Warning of £1.5bn funding gap to meet electric charging targets

Liberty Charge says private sector firms ‘should and can’ meet the shortfall and help keep the UK’s net-zero goals on track.

Liberty Charge has called on the sector to step in and help finance the nationwide rollout of car charging sites (PA)
Liberty Charge has called on the sector to step in and help finance the nationwide rollout of car charging sites (PA)

Electric car charging firm Liberty Charge has called on the sector to step in and help finance the nationwide rollout of charge points as it warned of a more than £1.5 billion shortfall in Government funding.

Liberty Charge – a joint venture between Virgin Media owner Liberty Global and private equity firm Zouk Capital – said the £450 million of Government funding earmarked for local charge point installation falls far short of real life costs.

In total, the Government has committed to just under £1.5 billion in funding, including rapid motorway and transit charge points.

But this is just half of the £3 billion Liberty Charge estimates it will cost to install the 300,000 public charge points needed to electrify the UK and could leave Britain at risk of missing its net-zero goals.

The Government will need to go further and faster if it's really serious about hitting its net-zero target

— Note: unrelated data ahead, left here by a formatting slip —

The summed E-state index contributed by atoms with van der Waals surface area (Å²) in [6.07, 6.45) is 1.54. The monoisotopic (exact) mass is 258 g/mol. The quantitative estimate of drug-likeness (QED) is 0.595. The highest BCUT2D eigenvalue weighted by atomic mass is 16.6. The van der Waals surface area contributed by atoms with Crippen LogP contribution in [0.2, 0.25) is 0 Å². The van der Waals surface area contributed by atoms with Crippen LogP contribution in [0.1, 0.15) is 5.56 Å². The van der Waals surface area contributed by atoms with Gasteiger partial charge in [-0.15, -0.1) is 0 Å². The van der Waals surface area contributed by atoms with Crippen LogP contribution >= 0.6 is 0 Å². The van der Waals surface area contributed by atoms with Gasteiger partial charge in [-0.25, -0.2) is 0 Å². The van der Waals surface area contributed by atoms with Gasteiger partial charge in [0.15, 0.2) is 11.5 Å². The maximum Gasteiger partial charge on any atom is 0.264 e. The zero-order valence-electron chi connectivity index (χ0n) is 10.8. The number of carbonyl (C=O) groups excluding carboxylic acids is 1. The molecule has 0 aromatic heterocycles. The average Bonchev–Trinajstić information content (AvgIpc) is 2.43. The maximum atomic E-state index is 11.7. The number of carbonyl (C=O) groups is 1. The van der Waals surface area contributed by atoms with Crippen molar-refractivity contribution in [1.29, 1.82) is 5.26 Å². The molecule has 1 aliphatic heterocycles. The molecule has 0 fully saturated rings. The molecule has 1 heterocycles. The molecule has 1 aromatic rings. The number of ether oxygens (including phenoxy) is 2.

Neil Isaacson, Liberty Charge

Liberty Charge believes private sector firms are able to stump up the cash to install points across many parts of the UK and is urging the Government to redirect its £450 million local Electric Vehicle Infrastructure (LEVI) fund to where it is needed the most, such as in remote rural areas.

It also said some of the fund should go towards beefing up the £50 million set aside for ongoing management and maintenance of electric vehicle networks, which it believes will not be enough.

Neil Isaacson, chief executive of Liberty Charge, told the PA news agency the private sector “should and can handle” the funding gap needed to meet charge point targets.

He added that local authorities urgently need more resources and funding to boost electric vehicle infrastructure, given that the UK has set itself the deadline to end the sale of new petrol and diesel cars by 2030.

Research commissioned by Liberty Charge suggests just 14% of local authorities have dedicated electric vehicle resources and 3% do not have any at all.

The survey of 100 local authorities found that on average they each only have three people working on electric vehicle infrastructure.

“I understand they’re under-resourced, but the Government will need to go further and faster if it’s really serious about hitting its net-zero target,” Mr Isaacson said.

Liberty Charge is also pressing for a level playing field on VAT for public charging, which is set at 20% for on-street charging, but only 5% for those with off-street points.

For many, this is adding costs that put electric vehicles out of reach.

Recent research from the RAC showed that already, soaring energy costs have meant rapid charging an electric car has become a fifth more expensive in eight months.

“Without the right size and scale of public charging infrastructure that gives confidence to households that don’t have off-street parking, they just won’t turn to electric vehicles,” Mr Isaacson said.

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